They’re rock’s shadowy figures, largely eschewing the spotlight even though their role will in part dictate an artist’s success. We’re talking about the producer, who in the course of his duties wears many hats–from coach to cosmetologist–wringing that great performance out of the players, while fitting them with a sonic ‘look’ that they’re comfortable in and that enhances their attractiveness.

“You summed it up–it’s important to not try to make somebody fit a style that’s not them. I try very hard to find the songs and performances that fit the artist,” says local producer John Plymale. “I can come in with all these ideas, but unless I’m going to sing and play these parts myself, you can throw all that out the window.”

Plymale has lived in Chapel Hill most of his life, entering the scene towards the end of his high school years when he played in The Pressure Boys. The band toured a lot, released a handful albums and persisted through the late ’80s. When The Pressure Boys broke up, Plymale helped form the Sex Police. Around the same time, he also began producing other local acts.

“I had done a lot of recording in studios with the bands I was in, and I guess because of that, a handful of local other bands asked me to come in and help them produce their records. In the beginning I didn’t necessarily have any more experience than anyone else, but I had been through the process a few times with my own band, so I was able to help bands get a little bit more for their time then they would have gotten,” Plymale says.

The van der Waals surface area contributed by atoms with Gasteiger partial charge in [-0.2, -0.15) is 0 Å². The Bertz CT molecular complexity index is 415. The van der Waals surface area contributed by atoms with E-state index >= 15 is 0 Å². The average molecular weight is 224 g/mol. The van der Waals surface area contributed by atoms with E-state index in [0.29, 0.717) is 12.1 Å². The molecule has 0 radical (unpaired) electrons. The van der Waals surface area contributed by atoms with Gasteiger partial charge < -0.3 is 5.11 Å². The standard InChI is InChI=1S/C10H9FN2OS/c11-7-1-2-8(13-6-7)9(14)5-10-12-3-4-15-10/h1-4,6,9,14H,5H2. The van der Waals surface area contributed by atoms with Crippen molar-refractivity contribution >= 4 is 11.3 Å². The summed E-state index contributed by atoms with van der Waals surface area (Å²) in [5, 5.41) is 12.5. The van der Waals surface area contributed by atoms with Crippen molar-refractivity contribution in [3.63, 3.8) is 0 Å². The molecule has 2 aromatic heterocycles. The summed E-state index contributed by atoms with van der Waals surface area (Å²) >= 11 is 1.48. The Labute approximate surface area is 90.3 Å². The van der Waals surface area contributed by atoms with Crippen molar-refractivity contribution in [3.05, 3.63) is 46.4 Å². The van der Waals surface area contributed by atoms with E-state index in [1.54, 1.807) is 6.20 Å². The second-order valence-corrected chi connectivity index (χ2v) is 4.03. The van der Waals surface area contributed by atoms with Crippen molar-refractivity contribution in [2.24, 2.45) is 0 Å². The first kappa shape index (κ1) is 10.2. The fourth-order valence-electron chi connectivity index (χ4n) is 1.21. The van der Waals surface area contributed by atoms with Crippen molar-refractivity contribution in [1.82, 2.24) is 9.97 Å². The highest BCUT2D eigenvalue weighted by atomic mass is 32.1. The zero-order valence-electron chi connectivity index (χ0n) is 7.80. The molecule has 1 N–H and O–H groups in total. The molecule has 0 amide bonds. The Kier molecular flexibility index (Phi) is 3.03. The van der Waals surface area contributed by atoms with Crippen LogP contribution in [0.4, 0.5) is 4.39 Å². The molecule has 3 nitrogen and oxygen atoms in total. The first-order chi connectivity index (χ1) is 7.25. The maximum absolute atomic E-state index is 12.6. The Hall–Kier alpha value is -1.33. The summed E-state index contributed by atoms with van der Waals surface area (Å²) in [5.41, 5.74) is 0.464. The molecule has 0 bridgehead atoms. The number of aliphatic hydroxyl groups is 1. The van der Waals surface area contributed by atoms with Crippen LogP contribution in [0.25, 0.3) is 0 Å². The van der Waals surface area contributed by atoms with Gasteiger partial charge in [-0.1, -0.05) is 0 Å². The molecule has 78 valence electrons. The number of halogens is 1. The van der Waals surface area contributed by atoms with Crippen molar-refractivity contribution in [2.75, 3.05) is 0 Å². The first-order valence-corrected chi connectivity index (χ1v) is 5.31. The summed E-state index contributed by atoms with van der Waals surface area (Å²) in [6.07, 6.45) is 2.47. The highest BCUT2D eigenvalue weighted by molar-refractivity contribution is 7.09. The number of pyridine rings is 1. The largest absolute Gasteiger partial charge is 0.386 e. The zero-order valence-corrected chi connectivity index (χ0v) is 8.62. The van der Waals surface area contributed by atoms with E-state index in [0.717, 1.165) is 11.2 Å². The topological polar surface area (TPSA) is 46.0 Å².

Since Sex Police broke up in 1994, producing has been Plymale’s main gig and while it’s “the absolute opposite of a nine-to-five job,” it’s kept him busy enough to make a living. Over the years he’s produced, engineered and/or mixed albums by artists such as The Meat Puppets, Squirrel Nut Zippers, Superchunk and Eyes Adrift. As you might expect ,he does a lot of work with local artists, recently working with Michael Rank on his forthcoming Snatches of Pink album and International Orange, for whom he took a novel approach.

“We actually took a studio’s worth of equipment to an old beach house and spent a week in the winter at the beach,” Plymale recalls. “The band was trying to save some money by not having to hire a studio at the normal price, and the other thing is there’s a lot of solidarity when you do a project like that… It forces everyone to focus and concentrate. You wake up in the morning, eat breakfast and start playing.

“The reason I really do still love it,” Plymale says, “is that it is kind of the one job where the whole point of every day is to create some magic, to make a magic moment happen.”